His Topic: “We’re All in the Same Gang”
Known as the “Olivier of the Latino world,” Edward James Olmos is celebrated for his talent and creativity. He will provide a glimpse into his life and his advocacy efforts on behalf of Cesar Chavez to the UMKC community.
With a lecture entitled, “We’re All in the Same Gang,” Olmos will discuss uniting as the “human race” in his keynote address at 6 p.m. on Tuesday, April 15 in Pierson Auditorium, Atterbury Student Success Center, 5005 Oak St. Online registration is required to attend this event.
“Cesar Chavez’s passionate and peaceful pursuit of civil rights for migrant farmworkers, labor equity for the disenfranchised and social justice propelled a movement that changed the lives of many,” said Erika Noguera, coordinator for the Division of Diversity and Inclusion. “His legacy is the work that continues in the present, and his image endures as a beacon that inspires those who carry the mantle and continue the struggle today. It is in his honor that we are hosting the Cesar Chavez Lecture.”
The 7th Annual Cesar Chavez lecture is sponsored by the Division of Diversity and Inclusion.
For more than two decades Olmos has advocated for Latino and Latina communities, but his efforts for social justice transcend racial lines, according to his comments during a recent speech.
“I’ve spent my entire adult life trying to realize how in the world are we ever going to come together when we keep on using the word ‘race’ as a cultural determinant,” said Olmos in a commencement speech in San Diego, Calif. “There’s only one race, and that’s the human race. Period.”
The multi-talented actor, producer, director and community activist was born and raised in East Los Angeles, and spent many years in theatrical roles until his performance in the musical play “Zoot Suit” led to a Tony Award nomination.
Olmos scored a personal success with his role as a Mexican cowboy in “The Ballad of Gregorio Cortez,” directed by Robert M. Young, who also directed Olmos in other roles, including “Saving Grace,” “Triumph of the Spirit;” and “Talent for the Game.”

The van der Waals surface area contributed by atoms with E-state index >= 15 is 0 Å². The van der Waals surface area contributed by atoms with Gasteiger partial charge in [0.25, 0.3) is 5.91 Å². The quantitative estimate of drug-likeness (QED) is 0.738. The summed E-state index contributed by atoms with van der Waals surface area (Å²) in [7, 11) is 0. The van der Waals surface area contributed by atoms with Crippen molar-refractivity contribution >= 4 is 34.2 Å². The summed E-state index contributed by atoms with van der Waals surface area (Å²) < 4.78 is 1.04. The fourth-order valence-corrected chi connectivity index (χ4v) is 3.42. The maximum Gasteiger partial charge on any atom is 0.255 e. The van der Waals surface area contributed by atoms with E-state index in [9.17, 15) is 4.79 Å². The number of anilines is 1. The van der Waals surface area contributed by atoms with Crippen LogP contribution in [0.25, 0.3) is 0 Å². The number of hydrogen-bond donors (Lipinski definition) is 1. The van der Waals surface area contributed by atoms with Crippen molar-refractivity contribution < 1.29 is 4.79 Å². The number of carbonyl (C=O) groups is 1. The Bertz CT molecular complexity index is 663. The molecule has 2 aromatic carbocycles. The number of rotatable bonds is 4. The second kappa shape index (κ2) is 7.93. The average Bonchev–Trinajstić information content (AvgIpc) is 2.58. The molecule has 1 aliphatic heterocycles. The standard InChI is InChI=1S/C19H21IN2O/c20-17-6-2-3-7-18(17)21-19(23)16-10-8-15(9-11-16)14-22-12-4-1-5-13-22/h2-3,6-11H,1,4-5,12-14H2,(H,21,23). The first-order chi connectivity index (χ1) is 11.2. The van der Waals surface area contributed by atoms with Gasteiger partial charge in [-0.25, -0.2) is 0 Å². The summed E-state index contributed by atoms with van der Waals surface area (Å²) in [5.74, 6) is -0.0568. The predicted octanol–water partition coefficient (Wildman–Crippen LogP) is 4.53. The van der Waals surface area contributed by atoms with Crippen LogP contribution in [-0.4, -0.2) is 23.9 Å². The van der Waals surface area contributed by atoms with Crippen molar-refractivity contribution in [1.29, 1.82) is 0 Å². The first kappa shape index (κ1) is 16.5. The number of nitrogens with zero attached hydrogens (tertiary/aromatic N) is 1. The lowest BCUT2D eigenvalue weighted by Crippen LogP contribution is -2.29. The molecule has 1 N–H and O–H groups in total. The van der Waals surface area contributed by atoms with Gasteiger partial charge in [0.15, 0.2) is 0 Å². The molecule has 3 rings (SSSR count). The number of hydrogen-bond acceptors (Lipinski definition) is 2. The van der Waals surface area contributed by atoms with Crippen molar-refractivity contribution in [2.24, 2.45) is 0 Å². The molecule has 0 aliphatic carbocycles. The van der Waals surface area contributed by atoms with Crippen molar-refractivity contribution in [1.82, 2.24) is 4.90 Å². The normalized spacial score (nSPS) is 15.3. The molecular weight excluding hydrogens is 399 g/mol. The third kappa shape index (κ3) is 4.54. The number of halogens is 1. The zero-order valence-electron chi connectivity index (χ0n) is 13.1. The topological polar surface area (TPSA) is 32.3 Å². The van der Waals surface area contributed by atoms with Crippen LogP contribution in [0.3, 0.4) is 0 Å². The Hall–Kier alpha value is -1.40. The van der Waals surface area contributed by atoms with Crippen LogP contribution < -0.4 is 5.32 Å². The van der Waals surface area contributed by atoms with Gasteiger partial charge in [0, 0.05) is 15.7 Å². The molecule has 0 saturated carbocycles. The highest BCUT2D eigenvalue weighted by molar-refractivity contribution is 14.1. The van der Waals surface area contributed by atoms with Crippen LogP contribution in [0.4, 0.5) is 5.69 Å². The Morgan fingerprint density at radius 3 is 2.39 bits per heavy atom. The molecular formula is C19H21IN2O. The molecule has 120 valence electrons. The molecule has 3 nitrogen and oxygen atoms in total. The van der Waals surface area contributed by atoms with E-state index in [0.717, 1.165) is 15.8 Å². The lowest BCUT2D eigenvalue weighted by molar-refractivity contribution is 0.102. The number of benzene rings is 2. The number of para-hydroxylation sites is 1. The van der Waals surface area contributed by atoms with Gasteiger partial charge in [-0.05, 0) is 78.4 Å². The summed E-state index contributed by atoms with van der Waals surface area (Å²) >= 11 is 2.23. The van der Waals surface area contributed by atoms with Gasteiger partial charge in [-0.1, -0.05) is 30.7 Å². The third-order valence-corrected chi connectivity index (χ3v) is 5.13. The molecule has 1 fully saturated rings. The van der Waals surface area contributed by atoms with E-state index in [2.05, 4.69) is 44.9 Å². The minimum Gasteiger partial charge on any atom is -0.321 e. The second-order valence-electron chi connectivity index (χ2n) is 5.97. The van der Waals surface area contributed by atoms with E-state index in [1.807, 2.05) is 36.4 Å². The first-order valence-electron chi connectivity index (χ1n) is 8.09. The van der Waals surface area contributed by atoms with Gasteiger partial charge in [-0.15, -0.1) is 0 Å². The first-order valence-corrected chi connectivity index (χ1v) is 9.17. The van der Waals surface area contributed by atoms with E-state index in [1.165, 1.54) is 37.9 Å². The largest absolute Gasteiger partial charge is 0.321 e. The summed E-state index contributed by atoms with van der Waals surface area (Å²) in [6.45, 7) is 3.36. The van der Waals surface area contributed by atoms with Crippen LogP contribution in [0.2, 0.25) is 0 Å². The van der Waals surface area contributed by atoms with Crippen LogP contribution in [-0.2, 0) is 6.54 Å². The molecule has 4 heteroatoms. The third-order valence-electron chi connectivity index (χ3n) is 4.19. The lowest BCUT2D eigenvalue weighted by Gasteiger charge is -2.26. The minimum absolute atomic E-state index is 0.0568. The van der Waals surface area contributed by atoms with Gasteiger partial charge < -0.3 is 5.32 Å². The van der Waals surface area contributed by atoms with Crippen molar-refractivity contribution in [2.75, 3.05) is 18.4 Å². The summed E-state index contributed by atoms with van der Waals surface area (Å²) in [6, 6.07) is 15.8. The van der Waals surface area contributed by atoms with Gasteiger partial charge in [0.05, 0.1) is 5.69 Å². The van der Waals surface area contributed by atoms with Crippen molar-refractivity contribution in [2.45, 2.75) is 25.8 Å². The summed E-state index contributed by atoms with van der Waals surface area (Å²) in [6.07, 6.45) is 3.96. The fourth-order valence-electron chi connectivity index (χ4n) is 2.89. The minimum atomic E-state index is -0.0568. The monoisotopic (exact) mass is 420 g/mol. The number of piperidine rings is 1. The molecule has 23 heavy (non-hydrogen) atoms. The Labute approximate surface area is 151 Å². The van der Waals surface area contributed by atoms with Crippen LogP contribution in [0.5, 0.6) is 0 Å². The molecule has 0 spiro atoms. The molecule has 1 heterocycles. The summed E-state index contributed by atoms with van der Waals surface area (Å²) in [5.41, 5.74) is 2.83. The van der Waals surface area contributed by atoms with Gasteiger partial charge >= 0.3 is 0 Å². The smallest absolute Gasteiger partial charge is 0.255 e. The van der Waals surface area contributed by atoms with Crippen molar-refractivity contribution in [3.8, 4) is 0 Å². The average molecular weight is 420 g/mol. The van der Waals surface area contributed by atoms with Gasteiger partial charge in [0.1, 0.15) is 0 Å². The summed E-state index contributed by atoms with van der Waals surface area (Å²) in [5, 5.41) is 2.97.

In 1992, he directed and starred in the feature film, “American Me,” for his production company, Olmos Productions. In 1988, he received an Oscar nomination for his portrayal of Jaime Escalante, the eccentric but dedicated math teacher, in “Stand and Deliver,” which he also produced.
Olmos also won an Emmy Award and a Golden Globe Award for his portrayal of Lt. Castillo on the popular television series “Miami Vice.” He also received a Golden Globe Award and an Emmy nomination for his work in HBO’s “The Burning Season.” As a producer, he currently has a development deal with ABC.
In April 1999, Olmos launched a nationwide multimedia project called “Americanos: Latino Life in the United States, a celebration of Latino culture through photography, film, music and the printed word,” designed to inspire Latino pride, and to build bridges among Latinos and others.
While busy producing, directing and acting, Olmos participates in numerous humanitarian efforts. He is a U.S. Goodwill Ambassador for UNICEF, and a national spokesperson for organizations, including the Juvenile Diabetes Foundation. He has worked with David Rockefeller of the Rockefeller Foundation, and serves on the boards of various groups and organizations.
For a complete bio, visit Edward James Olmos on the Diversity site.
Past speakers at the Cesar Chavez lecture include Julie Chavez Rodriguez, Barbara Martinez-Jitner, Roberto Lovato, Ray Suarez and Roberto Rodriguez.
To register for the event, visit the online registration page or for additional details, contact the Diversity office at 816-235-6704. Free parking is available for attendees in Cherry Street Garage, 5005 Oak Street, Level 5 and 6 (Section 32N).